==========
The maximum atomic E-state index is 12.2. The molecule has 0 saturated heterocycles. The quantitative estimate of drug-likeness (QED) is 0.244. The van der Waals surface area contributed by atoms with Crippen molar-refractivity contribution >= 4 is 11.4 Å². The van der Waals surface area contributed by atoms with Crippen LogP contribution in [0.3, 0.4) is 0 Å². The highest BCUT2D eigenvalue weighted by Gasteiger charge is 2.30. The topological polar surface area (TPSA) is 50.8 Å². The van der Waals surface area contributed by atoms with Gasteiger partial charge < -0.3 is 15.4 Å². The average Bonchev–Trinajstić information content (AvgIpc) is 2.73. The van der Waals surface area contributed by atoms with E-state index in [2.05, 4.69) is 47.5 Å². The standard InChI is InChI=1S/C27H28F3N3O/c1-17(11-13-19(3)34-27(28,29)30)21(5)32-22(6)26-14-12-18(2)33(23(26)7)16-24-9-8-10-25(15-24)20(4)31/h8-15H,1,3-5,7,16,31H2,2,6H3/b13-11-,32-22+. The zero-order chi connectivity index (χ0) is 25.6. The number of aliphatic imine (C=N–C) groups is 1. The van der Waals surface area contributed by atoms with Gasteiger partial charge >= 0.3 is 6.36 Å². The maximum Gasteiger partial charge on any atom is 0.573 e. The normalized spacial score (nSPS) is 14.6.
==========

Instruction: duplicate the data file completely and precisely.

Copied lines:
The maximum atomic E-state index is 12.2. The molecule has 0 saturated heterocycles. The quantitative estimate of drug-likeness (QED) is 0.244. The van der Waals surface area contributed by atoms with Crippen molar-refractivity contribution >= 4 is 11.4 Å². The van der Waals surface area contributed by atoms with Crippen LogP contribution in [0.3, 0.4) is 0 Å². The highest BCUT2D eigenvalue weighted by Gasteiger charge is 2.30. The topological polar surface area (TPSA) is 50.8 Å². The van der Waals surface area contributed by atoms with Gasteiger partial charge < -0.3 is 15.4 Å². The average Bonchev–Trinajstić information content (AvgIpc) is 2.73. The van der Waals surface area contributed by atoms with E-state index in [2.05, 4.69) is 47.5 Å². The standard InChI is InChI=1S/C27H28F3N3O/c1-17(11-13-19(3)34-27(28,29)30)21(5)32-22(6)26-14-12-18(2)33(23(26)7)16-24-9-8-10-25(15-24)20(4)31/h8-15H,1,3-5,7,16,31H2,2,6H3/b13-11-,32-22+. The zero-order chi connectivity index (χ0) is 25.6. The number of aliphatic imine (C=N–C) groups is 1. The van der Waals surface area contributed by atoms with Gasteiger partial charge >= 0.3 is 6.36 Å². The maximum Gasteiger partial charge on any atom is 0.573 e. The normalized spacial score (nSPS) is 14.6.